The presence of severe swelling, an increase of blood pressure and protein in the urine, are possible warning signs of preeclampsia, a potentially serious complication, and should be evaluated by an obstetrician.
 
Here are two less common pregnancy associated conditions for which acupuncture is helpful:
 
Carpal Tunnel Syndrome
Because of the extra fluid circulating in the pregnant woman, there can be compression of the median nerve in the wrist resulting in Carpal Tunnel Syndrome. Other than wearing a wrist brace there is no other Western medical treatment except surgery for this condition. Since it will resolve after delivery, acupuncture is an ideal temporary treatment for Carpal Tunnel Syndrome during the pregnancy.

Rhinitis of pregnancy
The significant nasal congestion that accompanies some women's pregnancy is a hormonal effect. In fact, some women on birth control pills also have this reaction. Since most decongestant medications are contraindicated in pregnancy, this is another condition for which acupuncture is applicable.

3. Breech Presentation

A fascinating use of Chinese Medicine in pregnancy is its role in turning a fetus that is presenting breech, i.e., feet first. The technique is most effective between the 28th and 34th week, up to 36 weeks of pregnancy. The optimal time for effectiveness is 32-34 weeks. Past the 36th week there is usually not enough room for the fetus to turn around.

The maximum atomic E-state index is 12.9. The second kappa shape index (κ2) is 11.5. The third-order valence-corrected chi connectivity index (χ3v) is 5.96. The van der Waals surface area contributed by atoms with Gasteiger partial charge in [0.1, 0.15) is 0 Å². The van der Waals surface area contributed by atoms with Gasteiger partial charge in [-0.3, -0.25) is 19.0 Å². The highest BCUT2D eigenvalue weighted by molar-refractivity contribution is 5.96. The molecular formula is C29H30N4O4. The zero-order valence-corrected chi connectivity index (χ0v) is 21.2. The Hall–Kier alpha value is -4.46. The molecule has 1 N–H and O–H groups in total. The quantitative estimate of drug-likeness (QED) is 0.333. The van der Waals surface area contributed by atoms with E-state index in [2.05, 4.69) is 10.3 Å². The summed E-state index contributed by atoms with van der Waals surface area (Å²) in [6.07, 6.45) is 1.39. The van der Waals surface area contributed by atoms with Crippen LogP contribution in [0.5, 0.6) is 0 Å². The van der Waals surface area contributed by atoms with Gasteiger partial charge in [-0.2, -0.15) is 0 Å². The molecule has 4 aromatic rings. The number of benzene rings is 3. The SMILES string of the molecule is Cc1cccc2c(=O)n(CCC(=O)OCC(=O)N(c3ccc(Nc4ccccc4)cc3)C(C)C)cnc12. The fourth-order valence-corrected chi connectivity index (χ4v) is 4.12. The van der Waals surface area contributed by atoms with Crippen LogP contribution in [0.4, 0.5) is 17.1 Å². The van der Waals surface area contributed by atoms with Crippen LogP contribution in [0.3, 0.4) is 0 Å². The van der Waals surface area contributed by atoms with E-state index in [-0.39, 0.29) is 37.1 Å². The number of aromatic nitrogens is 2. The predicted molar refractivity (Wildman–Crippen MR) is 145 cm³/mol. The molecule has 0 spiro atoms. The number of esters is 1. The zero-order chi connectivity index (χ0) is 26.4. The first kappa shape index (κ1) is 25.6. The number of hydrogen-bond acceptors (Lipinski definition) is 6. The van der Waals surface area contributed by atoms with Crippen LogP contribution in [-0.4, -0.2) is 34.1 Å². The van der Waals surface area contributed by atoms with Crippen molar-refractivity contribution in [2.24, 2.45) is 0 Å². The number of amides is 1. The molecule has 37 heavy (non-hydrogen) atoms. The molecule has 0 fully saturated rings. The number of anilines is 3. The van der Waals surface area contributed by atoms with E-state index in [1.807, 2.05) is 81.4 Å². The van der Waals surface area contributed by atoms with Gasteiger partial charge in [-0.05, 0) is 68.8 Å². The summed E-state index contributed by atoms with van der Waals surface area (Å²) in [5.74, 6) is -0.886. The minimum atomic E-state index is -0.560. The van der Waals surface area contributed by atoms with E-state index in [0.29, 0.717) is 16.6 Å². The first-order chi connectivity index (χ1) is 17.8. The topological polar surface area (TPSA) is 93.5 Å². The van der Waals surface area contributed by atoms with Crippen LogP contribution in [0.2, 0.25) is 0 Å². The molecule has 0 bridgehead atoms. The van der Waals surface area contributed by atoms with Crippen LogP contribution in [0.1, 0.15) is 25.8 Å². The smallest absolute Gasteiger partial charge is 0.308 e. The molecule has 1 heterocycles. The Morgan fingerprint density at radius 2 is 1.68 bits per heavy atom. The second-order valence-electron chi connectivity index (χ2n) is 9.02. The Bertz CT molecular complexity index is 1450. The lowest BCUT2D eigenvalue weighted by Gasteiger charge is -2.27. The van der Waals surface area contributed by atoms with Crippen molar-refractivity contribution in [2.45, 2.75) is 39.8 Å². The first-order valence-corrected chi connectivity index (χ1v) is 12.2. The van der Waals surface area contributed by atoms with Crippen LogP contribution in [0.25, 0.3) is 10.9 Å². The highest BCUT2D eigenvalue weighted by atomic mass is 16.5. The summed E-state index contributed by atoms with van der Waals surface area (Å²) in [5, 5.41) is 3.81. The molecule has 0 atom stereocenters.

The treatment uses the herb mugwort (Artemisia vulgaris) called "moxa' in Chinese. Moxibustion is the burning of the herb moxa and the application of the generated heat to certain acupoints. For turning the fetus we primarily use the point Zhiyin (Bladder 67) located on the outside corner of the nail on the little toe.

Using a Moxa stick, a tight roll of powdered herb that resembles a large cigar, an acupuncturist holds the smoldering, non-toxic stick a half inch away from the Zhiyin (UB 67) point on the foot. The procedure is repeated on the opposite foot and continued for 15-20 minutes, alternating between the right and left foot.

Although it is ideal to have a therapist or partner apply the stick, a woman can apply the Moxa stick herself. The whole procedure (either with the Moxa stick or the needle) should be repeated twice a day for a maximum of ten days, yet most babies turn within three days.

Once turned into the appropriate headfirst position, patients should stop using the technique, as it could cause the baby to turn back to breech.